Every open-water walleye season begins with the promise of big fish and lots of them. That’s the way the season ends on most major bodies of water, too.
More than any other angling pursuit, walleye fishing comes full circle. What worked in April usually works in November and many of the locations will be similar, if not the same.
After some of the head-scratching frustration that can accompany the annual transition period in September when water temperatures are changing, forage is plentiful and fish are scattered and on the move, it’s almost a relief to get deeper into the fall season when walleyes actually become concentrated and somewhat predictable again.
One of the things I most enjoy about these times of year is jigging for my walleyes. It’s a simple but deadly technique in which the angler is fully invested with a rod in hand (or one in each hand). You supply the action and the reaction, and there’s nothing like the solid "tunk" of a good walleye bite transmitted back to the angler through Yo-Zuri fluorocarbon line and a quality graphite spinning rod.
In fact, there are many November outings when I leave everything in the garage except for a box of jigs, a selection of Lindy Munchies grubs and ringworms, a handful of spoons and a couple of spinning outfits.
Most of my November walleye and sauger fishing takes place on river systems or in areas where rivers meet up with big lakes and reservoirs.
Primarily, I’m looking for current breaks and eddies positioned over hard-bottomed areas with access to deep water, but not too far from the shallow flats walleyes roam when they tie on the feedbag during low-light periods.
I never set up and begin fishing an unknown area until I’ve first done a recon with my Lowrance 111 HD sonar/GPS unit. First, it details the breakline. Second, it lets me know if the substrate is hard or soft. And third, it shows me if there are fish present, both baitfish and gamefish.
Most of the time, these areas are close to traditional spawning areas. If you are familiar enough with a body of water to know where most of the spawning takes place, evaluate the next mile or two of river downstream in search of the characteristics mentioned above. Chances are, there will be good numbers of walleyes there, and they’ll stay there for most of the winter.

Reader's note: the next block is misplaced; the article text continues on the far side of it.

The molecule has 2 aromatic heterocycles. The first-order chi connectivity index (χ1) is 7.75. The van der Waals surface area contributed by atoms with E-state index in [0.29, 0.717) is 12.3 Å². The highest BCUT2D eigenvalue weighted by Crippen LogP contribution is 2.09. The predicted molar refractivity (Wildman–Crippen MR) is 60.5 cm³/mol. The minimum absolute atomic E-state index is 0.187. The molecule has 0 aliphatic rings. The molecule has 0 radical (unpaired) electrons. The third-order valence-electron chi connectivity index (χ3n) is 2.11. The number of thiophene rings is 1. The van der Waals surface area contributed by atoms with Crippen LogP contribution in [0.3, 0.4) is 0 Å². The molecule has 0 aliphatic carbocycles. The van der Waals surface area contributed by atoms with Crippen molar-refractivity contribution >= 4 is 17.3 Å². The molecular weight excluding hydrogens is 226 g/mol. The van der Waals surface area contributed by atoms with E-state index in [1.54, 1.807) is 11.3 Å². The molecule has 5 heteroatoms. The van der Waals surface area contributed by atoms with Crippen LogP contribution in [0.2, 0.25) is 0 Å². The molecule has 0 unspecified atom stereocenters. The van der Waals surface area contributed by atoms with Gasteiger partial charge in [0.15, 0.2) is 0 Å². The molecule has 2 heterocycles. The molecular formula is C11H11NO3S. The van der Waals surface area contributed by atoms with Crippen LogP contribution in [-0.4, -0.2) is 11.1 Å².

In addition to most major rivers, reservoir systems from the Dakotas to Nebraska, Kansas and Montana can yield good numbers of fish in November, too. A good number of the walleyes in those systems spawn in adjoining rivers or in the tailwaters below the dams. I’ve experienced fantastic November fishing in some stretches of these rivers that seldom produce a walleye the rest of the season.
Presentations can be simple.
When conditions are stable and the fish are fairly aggressive, vertical jigging is a great way to go. Let the current flow tell you what style of head to employ. If the flow is fairly fast, go with a flat or arrowhead style. If it’s moderate or slow, you can get by with round-head jigs.
When I’m on the hunt for active fish and state regulations allow two rods per angler, I work the breaklines and eddies with two different jigs. One rod is rigged with a hair jig and the other with a Lindy Max-Gap jig head tipped with a grub or ringworm. If I can’t get the fish to respond readily to either of those, I’ll add a jig head tipped with a large fathead or piece of crawler to the mix.
Boat control is an essential element when vertical jigging. It’s critical to stay vertical and not drag your jigs, which can occur if you don’t have pinpoint boat control.
My Triton 215X is a lot of boat, and the November winds can make this presentation difficult. A powerful and responsive bow-mount trolling motor is a must. I use a MinnKota 101 Maxum that will handle my boat in any conditions and it conserves valuable battery power that I need for a full day of vertical jigging.
Let the fish tell you what jigging stroke to use. Some days, walleyes seem to like a jig that is aggressively snapped a couple of feet off the bottom and allowed to settle back. Other days, they prefer a subtle lift and drop. And once in awhile, the only way I’ve been able to get them to go is by lifting my jig a few inches off the bottom and holding in in place.
Another way to catch these November fish is to pitch the shorelines and edges of the breaklines with small jigs. It’s a presentation that allows the angler to cover more water and pick off the most aggressive fish.
I can usually get by with quarter-ounce or eighth-ounce jigs, and they can be worked fairly quickly since the fish we’re after are actively feeding.
When times get tough, I turn to dragging jigs and jigging spoons.
Cold fronts, drastic changes in water temperatures and the loss of water clarity can all send walleyes into a funk where nothing seems to interest them. Sometimes, you can still entice them to eat by dragging jigs slowly upstream or downstream. The walleyes will snap them up off the bottom. They just won’t put much effort into going after anything with much movement.
Jigging spoons are another valuable fall tool, even when the abundance of baitfish like shad and shiners make it seem like there’s no way for an angler to compete.
Seek out the same breaklines, current edges and eddies and snap-jig the spoons as vertically as possible. It’s a technique I’ve seen work wonders when the fish are gorged with forage and all else fails.
There’s something about snapping spoons that still triggers bites.
November is a special time for walleye fishing. Waterfowl are completing the circle of their annual migrations. Deer are taking steps to renew their existence.
Walleyes come full circle, too. It’s a great time to fall back to springtime where it all began.